Katja Wigham, partner in Blandy & Blandy’s commercial property team, and Karen Jones, partner and head of its planning & environmental law team, explain the findings of the firm’s recent research, which involved almost 100 national and independent property developers sharing their thoughts on the Thames Valley’s property market in 2021 and beyond.
When asked, 61 per cent of developers described their confidence in the region’s property market as ‘high’ or ‘very high’, 15 per cent said it was ‘low’ with the remainder undecided.
This certainly reflects a significantly reduced level of confidence in the normally buoyant Thames Valley market.
However, developers were more confident when it came to property values and the building of new homes in the year ahead.
Only 16 per cent believed prices in the region will drop during 2021, with 54 per cent expecting things to remain stable and nearly a third predicting prices could rise by up to five per cent.
Looking ahead to 2022, 77 per cent predicted that prices will increase with a quarter expecting growth of more than five per cent.
When looking at their own businesses, 80 per cent felt their existing development projects would not be affected by the ongoing situation.
Developers also showed confidence in relation to future schemes when comparing activity in the coming year to pre-pandemic levels.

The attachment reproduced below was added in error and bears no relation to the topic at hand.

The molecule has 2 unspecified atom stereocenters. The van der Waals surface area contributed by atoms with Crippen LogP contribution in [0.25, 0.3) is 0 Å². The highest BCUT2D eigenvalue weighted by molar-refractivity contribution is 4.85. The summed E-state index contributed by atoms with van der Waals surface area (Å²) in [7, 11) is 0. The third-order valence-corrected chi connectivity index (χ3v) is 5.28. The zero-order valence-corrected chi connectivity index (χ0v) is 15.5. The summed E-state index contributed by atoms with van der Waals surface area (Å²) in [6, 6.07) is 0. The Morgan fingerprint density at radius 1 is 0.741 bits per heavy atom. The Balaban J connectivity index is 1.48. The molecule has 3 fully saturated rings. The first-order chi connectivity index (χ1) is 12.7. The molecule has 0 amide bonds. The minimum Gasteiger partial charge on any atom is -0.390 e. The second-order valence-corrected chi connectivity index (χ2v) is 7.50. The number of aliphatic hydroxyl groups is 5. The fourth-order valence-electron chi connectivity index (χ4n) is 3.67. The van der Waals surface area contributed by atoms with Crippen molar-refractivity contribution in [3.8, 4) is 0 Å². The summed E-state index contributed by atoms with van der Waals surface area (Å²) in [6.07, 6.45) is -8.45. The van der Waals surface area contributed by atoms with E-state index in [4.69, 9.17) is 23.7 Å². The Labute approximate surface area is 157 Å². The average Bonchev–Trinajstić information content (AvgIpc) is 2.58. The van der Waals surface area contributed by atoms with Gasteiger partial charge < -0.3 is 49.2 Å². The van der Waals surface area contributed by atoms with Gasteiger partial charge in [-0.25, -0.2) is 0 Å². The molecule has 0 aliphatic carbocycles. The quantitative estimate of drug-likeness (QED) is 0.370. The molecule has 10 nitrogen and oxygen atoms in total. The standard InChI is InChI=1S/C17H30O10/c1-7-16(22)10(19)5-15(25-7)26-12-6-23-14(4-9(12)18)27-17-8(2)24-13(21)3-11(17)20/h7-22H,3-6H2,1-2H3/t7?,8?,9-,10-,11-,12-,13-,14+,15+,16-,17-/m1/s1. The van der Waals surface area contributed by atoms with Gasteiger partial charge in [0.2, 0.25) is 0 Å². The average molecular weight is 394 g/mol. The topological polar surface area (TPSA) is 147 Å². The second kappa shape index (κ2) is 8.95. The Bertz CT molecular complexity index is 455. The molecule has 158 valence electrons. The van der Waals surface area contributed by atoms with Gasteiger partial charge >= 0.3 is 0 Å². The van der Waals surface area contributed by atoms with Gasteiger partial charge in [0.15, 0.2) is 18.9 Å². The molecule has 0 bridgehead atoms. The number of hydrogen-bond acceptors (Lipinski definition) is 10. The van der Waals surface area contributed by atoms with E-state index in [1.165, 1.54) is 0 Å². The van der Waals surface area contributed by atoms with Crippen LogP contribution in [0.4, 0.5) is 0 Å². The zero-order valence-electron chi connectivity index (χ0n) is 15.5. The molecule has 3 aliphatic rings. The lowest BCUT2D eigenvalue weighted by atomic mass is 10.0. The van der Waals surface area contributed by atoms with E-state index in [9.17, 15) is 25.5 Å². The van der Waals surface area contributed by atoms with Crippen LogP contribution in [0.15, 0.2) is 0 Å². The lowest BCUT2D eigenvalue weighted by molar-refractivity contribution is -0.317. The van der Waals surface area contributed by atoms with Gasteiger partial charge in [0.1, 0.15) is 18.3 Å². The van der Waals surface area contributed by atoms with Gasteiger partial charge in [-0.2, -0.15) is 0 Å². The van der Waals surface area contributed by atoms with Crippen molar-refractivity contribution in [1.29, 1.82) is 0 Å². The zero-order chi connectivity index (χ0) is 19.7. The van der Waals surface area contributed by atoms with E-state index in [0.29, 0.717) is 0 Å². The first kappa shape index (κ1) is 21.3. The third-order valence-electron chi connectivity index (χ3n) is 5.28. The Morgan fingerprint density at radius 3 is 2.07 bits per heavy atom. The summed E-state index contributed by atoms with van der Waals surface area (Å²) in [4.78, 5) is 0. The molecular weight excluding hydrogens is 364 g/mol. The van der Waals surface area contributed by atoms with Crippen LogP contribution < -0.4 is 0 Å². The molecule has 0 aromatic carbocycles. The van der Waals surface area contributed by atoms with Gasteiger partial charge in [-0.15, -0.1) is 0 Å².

Forty per cent were expecting to be more active in exercising existing option agreements, whilst 32 per cent planned to maintain previous levels. Sixty-nine per cent said they would be more active in purchasing land and signing new option agreements. Only 14 per cent were concerned that demand for completed homes may fall.
Increased costs, supplies of materials, availability of labour and a backlog in the planning system were among developers’ key practical concerns, with ongoing market uncertainty and any future lockdown also cited as potential challenges.
With the Government having recently confirmed that the UK ‘appears to be past the peak’ and the Bank of England forecasting that economic growth will ‘recover rapidly’ in 2021, as well as the on-track vaccine rollout, there remain reasons for cautious optimism throughout the remainder of the year and certainly into 2022.
Image: Karen Jones (left) and Katja Wigham.
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